In Canada, Remembrance Day is reserved for the 116,000 men who served and died in the five major conflicts the country has participated in – the Boer War, the First World War, the Second World War, the Korean War and the Afganistan War – as well as the thousands more who served and have since passed.
But we often forget that soldiers aren’t the only casualties of war. During the Second World War, 390,000 civilians, many of them children, died in France alone. That’s more than five times the number of civilian casualties in Great Britain.
When the Germans first launched their offensive into the northern and eastern parts of France in May, 1940, it sparked a mass exodus of refugees fleeing the advancing forces. An estimated 8-10 million refugees fled their homes in an effort to escape the Nazi invasion – almost a quarter of the French population at the time.
Among the millions of refugees was former Orléans resident Miza Davie.
Born Mireille Bosc, Miza was just six years old when the Germans invaded France. As the advancing army approached Paris, Miza escaped to Marseilles with her mother Paule and younger siblings Robert and Françoise who were four and two respectively.
It didn’t take long for the Germans to takeover the entire country. For the next two years Miza and her siblings were raised by their grandparents – first in Nimes in the south of France and then in Générac near Bordeaux – while their mother returned to work in Paris. Later in the war, they were reunited with their mother in Paris before fleeing to an uncle’s place in the north to escape the bombing in the French capital.
Miza lived during extra-ordinary times and experienced joy, grief, sorrow and horror. After she retired from nursing in 1994, she began writing a collection of short stories about her life as young girl growing up during the war. Prior to her passing in 2005, those stories were assembled in a self-published book entitled “A Child’s Memory of the Second World War”.
Here is just one of those stories about taking cover in a bomb shelter in Paris prior to the liberation of the City of Lights.
Down in the Cellar
Sometimes my brother Robert, the youngest of the children, would fall asleep as Mummy would sing us a song. Other people were also occupying the “War Abri” shelter. No one would say much as we were all very scared. Then suddenly a loud scream would echo in the room. A big gray rat had just scurried among our feet and disappeared through a hole in the wall.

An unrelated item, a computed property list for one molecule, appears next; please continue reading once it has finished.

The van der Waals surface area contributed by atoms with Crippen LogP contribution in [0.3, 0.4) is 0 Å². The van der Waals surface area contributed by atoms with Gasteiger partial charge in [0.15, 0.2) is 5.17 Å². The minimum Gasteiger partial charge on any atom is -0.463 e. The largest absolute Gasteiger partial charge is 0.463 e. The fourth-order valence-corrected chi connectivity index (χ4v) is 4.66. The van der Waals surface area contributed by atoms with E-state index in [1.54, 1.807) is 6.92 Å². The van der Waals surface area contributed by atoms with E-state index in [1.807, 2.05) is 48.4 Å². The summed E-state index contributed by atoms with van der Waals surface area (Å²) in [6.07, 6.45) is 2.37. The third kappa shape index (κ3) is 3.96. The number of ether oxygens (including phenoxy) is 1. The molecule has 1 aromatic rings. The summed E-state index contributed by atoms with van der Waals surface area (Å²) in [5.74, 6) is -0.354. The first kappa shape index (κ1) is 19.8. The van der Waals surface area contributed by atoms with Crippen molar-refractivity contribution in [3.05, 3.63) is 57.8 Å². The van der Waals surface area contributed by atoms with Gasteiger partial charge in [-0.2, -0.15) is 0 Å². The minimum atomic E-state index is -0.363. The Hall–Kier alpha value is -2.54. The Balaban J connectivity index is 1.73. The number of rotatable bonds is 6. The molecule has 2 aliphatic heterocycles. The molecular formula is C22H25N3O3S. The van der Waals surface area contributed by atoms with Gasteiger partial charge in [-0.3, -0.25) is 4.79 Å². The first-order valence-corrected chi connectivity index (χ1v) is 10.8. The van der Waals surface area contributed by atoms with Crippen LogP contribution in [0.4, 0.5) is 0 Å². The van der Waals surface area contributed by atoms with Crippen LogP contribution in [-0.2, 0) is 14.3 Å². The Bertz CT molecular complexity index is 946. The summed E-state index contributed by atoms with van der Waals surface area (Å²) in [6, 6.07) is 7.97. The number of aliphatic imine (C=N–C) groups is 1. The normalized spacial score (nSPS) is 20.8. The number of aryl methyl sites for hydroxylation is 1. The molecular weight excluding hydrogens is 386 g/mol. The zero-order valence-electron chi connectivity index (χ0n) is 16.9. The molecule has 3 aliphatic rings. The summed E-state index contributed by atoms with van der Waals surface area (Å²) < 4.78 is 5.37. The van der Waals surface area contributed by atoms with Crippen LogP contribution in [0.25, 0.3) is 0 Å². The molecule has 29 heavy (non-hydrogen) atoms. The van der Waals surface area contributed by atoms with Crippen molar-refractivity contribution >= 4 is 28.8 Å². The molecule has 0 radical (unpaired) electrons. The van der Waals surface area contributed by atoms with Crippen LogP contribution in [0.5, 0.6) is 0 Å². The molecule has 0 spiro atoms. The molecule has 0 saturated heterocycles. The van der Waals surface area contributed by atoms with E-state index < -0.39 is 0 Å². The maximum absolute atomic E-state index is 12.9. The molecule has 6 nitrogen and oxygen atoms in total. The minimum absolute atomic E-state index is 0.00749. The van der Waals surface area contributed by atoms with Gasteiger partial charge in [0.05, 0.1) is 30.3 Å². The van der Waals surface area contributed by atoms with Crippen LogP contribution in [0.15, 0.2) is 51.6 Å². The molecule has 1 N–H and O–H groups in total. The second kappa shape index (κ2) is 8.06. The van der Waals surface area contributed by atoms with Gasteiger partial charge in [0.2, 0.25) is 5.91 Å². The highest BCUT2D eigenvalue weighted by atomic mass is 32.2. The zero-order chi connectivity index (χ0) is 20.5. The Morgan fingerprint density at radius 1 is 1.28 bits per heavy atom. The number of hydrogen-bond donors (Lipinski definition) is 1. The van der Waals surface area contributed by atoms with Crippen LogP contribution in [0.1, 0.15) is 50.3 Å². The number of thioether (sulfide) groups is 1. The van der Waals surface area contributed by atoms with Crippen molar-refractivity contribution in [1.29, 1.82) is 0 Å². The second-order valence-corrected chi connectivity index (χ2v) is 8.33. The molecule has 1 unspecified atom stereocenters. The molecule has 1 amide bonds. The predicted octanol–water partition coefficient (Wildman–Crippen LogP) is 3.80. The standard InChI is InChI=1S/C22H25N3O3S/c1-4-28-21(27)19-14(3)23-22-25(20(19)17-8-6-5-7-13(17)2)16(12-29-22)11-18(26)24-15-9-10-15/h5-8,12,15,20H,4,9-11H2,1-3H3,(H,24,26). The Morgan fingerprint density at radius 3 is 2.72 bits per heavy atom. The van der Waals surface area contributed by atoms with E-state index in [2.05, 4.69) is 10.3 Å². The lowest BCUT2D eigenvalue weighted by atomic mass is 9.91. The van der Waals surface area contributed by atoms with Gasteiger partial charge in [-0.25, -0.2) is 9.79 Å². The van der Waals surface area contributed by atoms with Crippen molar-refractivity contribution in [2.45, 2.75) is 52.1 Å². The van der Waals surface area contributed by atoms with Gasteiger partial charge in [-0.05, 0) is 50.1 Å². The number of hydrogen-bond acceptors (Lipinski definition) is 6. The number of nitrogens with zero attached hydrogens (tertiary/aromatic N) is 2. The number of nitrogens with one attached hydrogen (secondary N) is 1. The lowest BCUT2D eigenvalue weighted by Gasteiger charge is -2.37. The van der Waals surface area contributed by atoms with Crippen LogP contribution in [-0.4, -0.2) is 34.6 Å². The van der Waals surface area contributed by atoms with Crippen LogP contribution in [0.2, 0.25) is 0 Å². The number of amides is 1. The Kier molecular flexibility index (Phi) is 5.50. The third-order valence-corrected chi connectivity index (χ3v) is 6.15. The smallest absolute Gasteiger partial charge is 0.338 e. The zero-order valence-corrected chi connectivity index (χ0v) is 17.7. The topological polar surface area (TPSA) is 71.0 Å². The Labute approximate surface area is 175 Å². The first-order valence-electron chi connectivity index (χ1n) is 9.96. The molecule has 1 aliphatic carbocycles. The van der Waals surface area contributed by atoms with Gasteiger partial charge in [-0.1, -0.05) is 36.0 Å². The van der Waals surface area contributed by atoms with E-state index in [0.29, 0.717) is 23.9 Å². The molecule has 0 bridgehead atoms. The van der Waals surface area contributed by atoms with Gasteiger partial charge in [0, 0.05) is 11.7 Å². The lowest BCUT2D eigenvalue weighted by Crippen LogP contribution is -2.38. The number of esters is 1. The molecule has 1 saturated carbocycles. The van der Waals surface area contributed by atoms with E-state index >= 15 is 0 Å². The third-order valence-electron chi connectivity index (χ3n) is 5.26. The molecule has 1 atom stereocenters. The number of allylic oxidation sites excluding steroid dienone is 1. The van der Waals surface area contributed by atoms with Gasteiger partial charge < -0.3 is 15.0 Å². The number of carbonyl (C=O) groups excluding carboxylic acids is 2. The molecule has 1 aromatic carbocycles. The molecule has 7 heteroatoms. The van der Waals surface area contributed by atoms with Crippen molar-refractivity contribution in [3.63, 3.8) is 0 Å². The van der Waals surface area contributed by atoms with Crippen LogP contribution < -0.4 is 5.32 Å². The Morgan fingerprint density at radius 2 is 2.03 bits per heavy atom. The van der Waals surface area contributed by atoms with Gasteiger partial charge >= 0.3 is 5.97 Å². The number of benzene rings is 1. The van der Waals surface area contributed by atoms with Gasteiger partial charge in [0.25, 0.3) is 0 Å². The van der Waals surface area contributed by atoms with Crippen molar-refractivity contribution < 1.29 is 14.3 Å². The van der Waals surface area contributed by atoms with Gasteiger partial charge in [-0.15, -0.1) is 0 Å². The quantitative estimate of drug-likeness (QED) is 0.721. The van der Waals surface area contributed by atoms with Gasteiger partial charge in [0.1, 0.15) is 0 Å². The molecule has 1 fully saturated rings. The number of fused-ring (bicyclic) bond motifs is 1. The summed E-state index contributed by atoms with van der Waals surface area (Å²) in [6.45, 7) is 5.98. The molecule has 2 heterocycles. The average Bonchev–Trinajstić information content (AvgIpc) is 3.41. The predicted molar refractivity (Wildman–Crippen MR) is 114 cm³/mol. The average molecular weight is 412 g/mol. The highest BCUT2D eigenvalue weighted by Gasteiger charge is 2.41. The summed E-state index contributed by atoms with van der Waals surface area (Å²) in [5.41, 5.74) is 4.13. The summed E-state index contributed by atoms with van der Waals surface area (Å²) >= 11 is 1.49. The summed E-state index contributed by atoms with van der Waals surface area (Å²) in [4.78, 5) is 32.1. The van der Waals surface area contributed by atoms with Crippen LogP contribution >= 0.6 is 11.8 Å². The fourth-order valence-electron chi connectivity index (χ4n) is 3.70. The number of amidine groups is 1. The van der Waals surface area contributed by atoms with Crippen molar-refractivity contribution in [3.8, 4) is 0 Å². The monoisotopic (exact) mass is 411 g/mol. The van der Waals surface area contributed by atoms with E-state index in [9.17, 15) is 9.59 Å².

To pass the time, we would make shadow puppets on the all with our fingers, but most of the time we had to remain very quiet. We could even go to the washroom facilities because there weren’t any. We were in limbo, waiting for an unknown verdict. Then suddenly, out of the deepest silence, came the sound of an alarm telling us the bombing was over.
One by one, we would climb up the narrow staircase in silence. As we were getting nearer to the exit, a narrow ray of daylight shone through the crack in the door, bringing some hope again that we were alive.
Often, as we regained contact with the outside world, the picture was devastating: people lay dead and dying, homes were demolished, piles of smoldering rubble filled the air with acrid smoke and human lives were destroyed.
It was so difficult to forget these trips to the “war shelter”, as we had to go frequently, during the occupation. I still remember the heavy breathing of scared people, and the horrid smell of humid earth. What had gone wrong that people were killing each other and children were crying bitter tears not knowing why their dads had gone and moms had lost their smiles.
All these years later I still wonder why adults create wars, while children in the world only want peace and tranquility.
story was made possible thanks to the generous support of
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